Review by Matthew Nielsen
War Is Boring: Bored Stiff, Scared to Death in the World’s Worst War Zones is a graphic novel memoir by David Axe and Matt Bors that follows elements of the war journalism career and life of David Axe. Though it is based on the webcomic of the same name, I have not read that, and so will just be discussing the graphic novel itself. The story takes place in many locations including Iraq, Afghanistan, East Timor, and even Somalia.
At first I expected an insightful telling of what it is to be a war journalist, as well as some history, background, and information related to the wars and other events in the locations that the story takes us to. However, we mostly focus on the thoughts and feelings of the main character, David, and less on the places that he’s reporting in or the situations he’s learning about. This results in a potentially more captivating form of storytelling that other comics journalism, such as the work of Joe Sacco. In most of Sacco’s journalistic comics, we are first given lots of information, either from interviews or historical documents, about the events he is researching. Then we are given a glimpse of the author’s emotions as well as the challenges that he experiences throughout his research. In War is Boring, however, we get very little information about anyone but the main character, which means we get a stronger connection to the main character himself.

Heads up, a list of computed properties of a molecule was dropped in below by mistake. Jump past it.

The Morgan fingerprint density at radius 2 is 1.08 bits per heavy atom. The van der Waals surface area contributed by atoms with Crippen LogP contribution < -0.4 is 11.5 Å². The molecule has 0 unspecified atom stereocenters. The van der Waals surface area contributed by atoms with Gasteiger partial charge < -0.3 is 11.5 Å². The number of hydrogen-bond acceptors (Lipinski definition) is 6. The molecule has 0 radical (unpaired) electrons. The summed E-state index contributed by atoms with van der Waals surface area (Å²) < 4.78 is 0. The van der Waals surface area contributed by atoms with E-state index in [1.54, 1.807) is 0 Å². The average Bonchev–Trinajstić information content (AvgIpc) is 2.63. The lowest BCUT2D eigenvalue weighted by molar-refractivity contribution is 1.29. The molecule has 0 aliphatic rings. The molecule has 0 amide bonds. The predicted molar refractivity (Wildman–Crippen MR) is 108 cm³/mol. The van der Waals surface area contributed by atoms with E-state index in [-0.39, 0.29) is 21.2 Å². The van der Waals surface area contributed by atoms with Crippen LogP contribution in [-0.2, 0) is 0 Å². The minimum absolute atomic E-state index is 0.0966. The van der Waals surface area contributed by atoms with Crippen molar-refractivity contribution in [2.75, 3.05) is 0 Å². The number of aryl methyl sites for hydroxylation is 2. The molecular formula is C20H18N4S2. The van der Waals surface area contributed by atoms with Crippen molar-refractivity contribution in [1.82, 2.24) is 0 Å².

Reviewing an autobiographical account can be tricky, because when we are judging the actions of the main character, at the same time we are judging the author. Autobiographies can be written in many ways, such as open and honest accounts that expose both positives and negatives, heavily biased accounts that warp and shape the story being told, and even limited accounts that only expose certain aspects of the author. War Is Boring is of the open and honest type. On one hand, I felt the focus on David’s negative traits made it hard for me to empathize much with him. On the other hand, I do respect Axe for being willing to depict the negative aspects of his account and opinions.
The artwork isn’t bad. The level of detail is consistent throughout. However, I feel something about the way the characters are drawn could have been better; they feel a tiny bit “off” to me. However, all in all, the art gets the job done fine.
In the end, I feel the book could have done with telling us a lot more about the locations and elements being researched. Also, throwing in more positive aspects about the main character, or at least discussing the actions in more detail, would have helped give the reader more empathy for the protagaonist. If people like Joe Sacco and Sarah Glidden can provide informative and captivating accounts of their journey, then surely others can too.